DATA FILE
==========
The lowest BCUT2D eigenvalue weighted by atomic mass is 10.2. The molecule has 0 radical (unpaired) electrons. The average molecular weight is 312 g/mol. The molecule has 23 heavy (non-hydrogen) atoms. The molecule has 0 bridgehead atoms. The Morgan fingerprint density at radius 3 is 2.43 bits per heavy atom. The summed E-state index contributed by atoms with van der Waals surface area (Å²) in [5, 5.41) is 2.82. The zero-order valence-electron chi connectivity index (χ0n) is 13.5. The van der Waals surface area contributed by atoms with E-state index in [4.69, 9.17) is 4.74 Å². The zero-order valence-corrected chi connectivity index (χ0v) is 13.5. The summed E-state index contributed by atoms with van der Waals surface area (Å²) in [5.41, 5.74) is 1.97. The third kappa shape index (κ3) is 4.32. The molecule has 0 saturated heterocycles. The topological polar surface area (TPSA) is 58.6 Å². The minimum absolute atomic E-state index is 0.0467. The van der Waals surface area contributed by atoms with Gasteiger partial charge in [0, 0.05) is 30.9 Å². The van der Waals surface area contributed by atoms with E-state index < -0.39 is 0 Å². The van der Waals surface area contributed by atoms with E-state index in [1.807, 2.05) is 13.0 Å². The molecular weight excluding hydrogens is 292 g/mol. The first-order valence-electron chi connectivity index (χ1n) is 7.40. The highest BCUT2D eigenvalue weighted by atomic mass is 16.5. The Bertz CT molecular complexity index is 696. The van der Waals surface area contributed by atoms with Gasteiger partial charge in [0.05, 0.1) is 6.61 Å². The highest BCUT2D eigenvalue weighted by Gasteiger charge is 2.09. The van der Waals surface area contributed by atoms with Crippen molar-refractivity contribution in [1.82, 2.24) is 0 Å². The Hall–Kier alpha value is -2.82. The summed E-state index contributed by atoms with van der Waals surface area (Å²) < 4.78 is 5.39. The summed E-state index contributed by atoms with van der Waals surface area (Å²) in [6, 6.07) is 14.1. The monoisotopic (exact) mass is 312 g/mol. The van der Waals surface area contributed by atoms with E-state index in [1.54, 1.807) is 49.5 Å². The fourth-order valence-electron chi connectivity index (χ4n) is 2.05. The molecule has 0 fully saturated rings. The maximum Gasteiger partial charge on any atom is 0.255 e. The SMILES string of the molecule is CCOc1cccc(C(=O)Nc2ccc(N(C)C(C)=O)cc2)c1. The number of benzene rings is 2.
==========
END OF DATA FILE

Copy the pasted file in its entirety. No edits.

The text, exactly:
The lowest BCUT2D eigenvalue weighted by atomic mass is 10.2. The molecule has 0 radical (unpaired) electrons. The average molecular weight is 312 g/mol. The molecule has 23 heavy (non-hydrogen) atoms. The molecule has 0 bridgehead atoms. The Morgan fingerprint density at radius 3 is 2.43 bits per heavy atom. The summed E-state index contributed by atoms with van der Waals surface area (Å²) in [5, 5.41) is 2.82. The zero-order valence-electron chi connectivity index (χ0n) is 13.5. The van der Waals surface area contributed by atoms with E-state index in [4.69, 9.17) is 4.74 Å². The zero-order valence-corrected chi connectivity index (χ0v) is 13.5. The summed E-state index contributed by atoms with van der Waals surface area (Å²) in [5.41, 5.74) is 1.97. The third kappa shape index (κ3) is 4.32. The molecule has 0 saturated heterocycles. The topological polar surface area (TPSA) is 58.6 Å². The minimum absolute atomic E-state index is 0.0467. The van der Waals surface area contributed by atoms with Gasteiger partial charge in [0, 0.05) is 30.9 Å². The van der Waals surface area contributed by atoms with E-state index < -0.39 is 0 Å². The van der Waals surface area contributed by atoms with E-state index in [1.807, 2.05) is 13.0 Å². The molecular weight excluding hydrogens is 292 g/mol. The first-order valence-electron chi connectivity index (χ1n) is 7.40. The highest BCUT2D eigenvalue weighted by atomic mass is 16.5. The Bertz CT molecular complexity index is 696. The van der Waals surface area contributed by atoms with Gasteiger partial charge in [0.05, 0.1) is 6.61 Å². The highest BCUT2D eigenvalue weighted by Gasteiger charge is 2.09. The van der Waals surface area contributed by atoms with Crippen molar-refractivity contribution in [1.82, 2.24) is 0 Å². The Hall–Kier alpha value is -2.82. The summed E-state index contributed by atoms with van der Waals surface area (Å²) < 4.78 is 5.39. The summed E-state index contributed by atoms with van der Waals surface area (Å²) in [6, 6.07) is 14.1. The monoisotopic (exact) mass is 312 g/mol. The van der Waals surface area contributed by atoms with E-state index in [1.54, 1.807) is 49.5 Å². The fourth-order valence-electron chi connectivity index (χ4n) is 2.05. The molecule has 0 fully saturated rings. The maximum Gasteiger partial charge on any atom is 0.255 e. The SMILES string of the molecule is CCOc1cccc(C(=O)Nc2ccc(N(C)C(C)=O)cc2)c1. The number of benzene rings is 2.